Can dogs reduce feelings of loneliness?
Health and advice11 May 2022Labrador, laying on a rug with a toy in their mouth looking at camera.

Can dogs reduce feelings of loneliness?

Whether having some time at home, or out and about surrounded by hundreds of people; even in the largest city, or busiest street, we can still find ourselves feeling lonely.  Loneliness, when we do not experience enough quality or quantity of social interaction (1), is not a new issue, and is experienced by people all over the world every day, but it’s becoming a bigger concern, with the Covid pandemic causing a 44% increase in those describing themselves as often or always lonely (2).  As a result, this year’s UK Mental Health Awareness Week is shining a light on this important issue and what we can do to improve these feelings of isolation.

Teddy, a Lagotto Romagnolo, looking up at camera

So what practical steps can we take to reduce feelings of loneliness?

It can be challenging to improve how we are feeling, but there are many ways we can increase quality social engagement.  One of those ways, you’ve guessed it, is through our pawfect pups.

1) Canine Companions

Our pets make some of the best companions.  They give us cuddles, they listen to our problems, and they adore us with no conditions attached.  Having your Great Dane pop onto your lap for a cuddle may result in you being a little squashed, but when you look up at that gorgeous, dribbly face, you feel the positive rush of love and companionship.  Whether you own your own dog, or borrow one through BorrowMyDoggy, you can enjoy the benefits of dogs that can contribute to alleviating feelings of loneliness.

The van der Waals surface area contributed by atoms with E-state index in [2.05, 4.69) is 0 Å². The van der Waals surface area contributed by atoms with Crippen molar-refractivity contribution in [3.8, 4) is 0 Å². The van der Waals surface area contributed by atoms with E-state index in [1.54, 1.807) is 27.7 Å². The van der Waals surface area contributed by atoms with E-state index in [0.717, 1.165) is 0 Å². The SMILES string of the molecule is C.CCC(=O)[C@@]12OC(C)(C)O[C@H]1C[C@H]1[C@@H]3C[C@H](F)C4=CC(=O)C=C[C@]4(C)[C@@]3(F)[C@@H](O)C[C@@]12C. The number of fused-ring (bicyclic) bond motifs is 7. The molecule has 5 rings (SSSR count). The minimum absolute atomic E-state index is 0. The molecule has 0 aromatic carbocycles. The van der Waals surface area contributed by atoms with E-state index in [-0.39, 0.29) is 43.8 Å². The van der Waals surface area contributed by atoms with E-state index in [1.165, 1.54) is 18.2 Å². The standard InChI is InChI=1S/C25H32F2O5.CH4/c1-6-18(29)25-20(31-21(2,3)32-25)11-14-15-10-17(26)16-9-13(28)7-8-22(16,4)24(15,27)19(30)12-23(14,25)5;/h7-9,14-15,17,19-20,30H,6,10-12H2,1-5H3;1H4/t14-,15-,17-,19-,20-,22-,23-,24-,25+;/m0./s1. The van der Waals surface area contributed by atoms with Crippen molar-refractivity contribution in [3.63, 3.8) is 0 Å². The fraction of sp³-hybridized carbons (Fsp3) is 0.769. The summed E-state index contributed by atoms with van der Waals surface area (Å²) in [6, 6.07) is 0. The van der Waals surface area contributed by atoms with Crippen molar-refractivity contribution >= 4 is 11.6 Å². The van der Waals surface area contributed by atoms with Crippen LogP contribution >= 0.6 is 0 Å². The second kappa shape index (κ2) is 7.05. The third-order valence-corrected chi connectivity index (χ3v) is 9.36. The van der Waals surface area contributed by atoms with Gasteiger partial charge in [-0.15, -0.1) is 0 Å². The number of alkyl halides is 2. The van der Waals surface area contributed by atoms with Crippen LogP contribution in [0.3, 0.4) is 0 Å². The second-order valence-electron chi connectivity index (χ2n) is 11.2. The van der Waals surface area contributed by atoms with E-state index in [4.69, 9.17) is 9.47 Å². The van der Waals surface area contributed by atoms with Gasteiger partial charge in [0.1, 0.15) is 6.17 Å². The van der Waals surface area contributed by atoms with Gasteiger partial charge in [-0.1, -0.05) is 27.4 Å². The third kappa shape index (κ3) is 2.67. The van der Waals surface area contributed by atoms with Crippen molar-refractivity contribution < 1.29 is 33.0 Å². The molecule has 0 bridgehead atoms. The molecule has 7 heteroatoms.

2) Pawsitive Social Engagement

Not only do we feel less lonely when we can interact with our dogs, they also support us with making human friendships too.  A recent BorrowMyDoggy members’ study found 90% of our borrowers engaged in more human social interactions when borrowing a dog.  So, in what ways can we see this in our day to day life?  When walking through the park people are more likely to engage with someone with a dog, as our puppy pals act as catalysts for social interaction (3). Dogs also give a common ground for discussions.  With around 13 million dogs in the UK4, we clearly live in a dog-loving nation, so having a chat about dogs you have or you borrow can often be a useful topic of conversation.  Dogs are a great social leveller too.  It doesn’t matter your background or what you do for a living, we all see that 12 week old Labrador in the park with the big brown eyes the same way.  She’s cute and I want to ask their owner if I can have a cuddle.  Just be sure to specify that you mean the puppy!

So this Mental Health Awareness Week, if you’re feeling lonely, see if you can spend some time with a dog, and if you are having any mental health concerns don’t be afraid to ask for help.  If you need support with any mental health or wellbeing issues check out https://www.mentalhealth.org.uk/your-mental-health/getting-help.

  1. Marmalade Trust, 2021
  2. From 2017 to 2021, Mental Health Foundation, 2021
  3. McNicholas & Collis, 2010
  4. Statista, 2021

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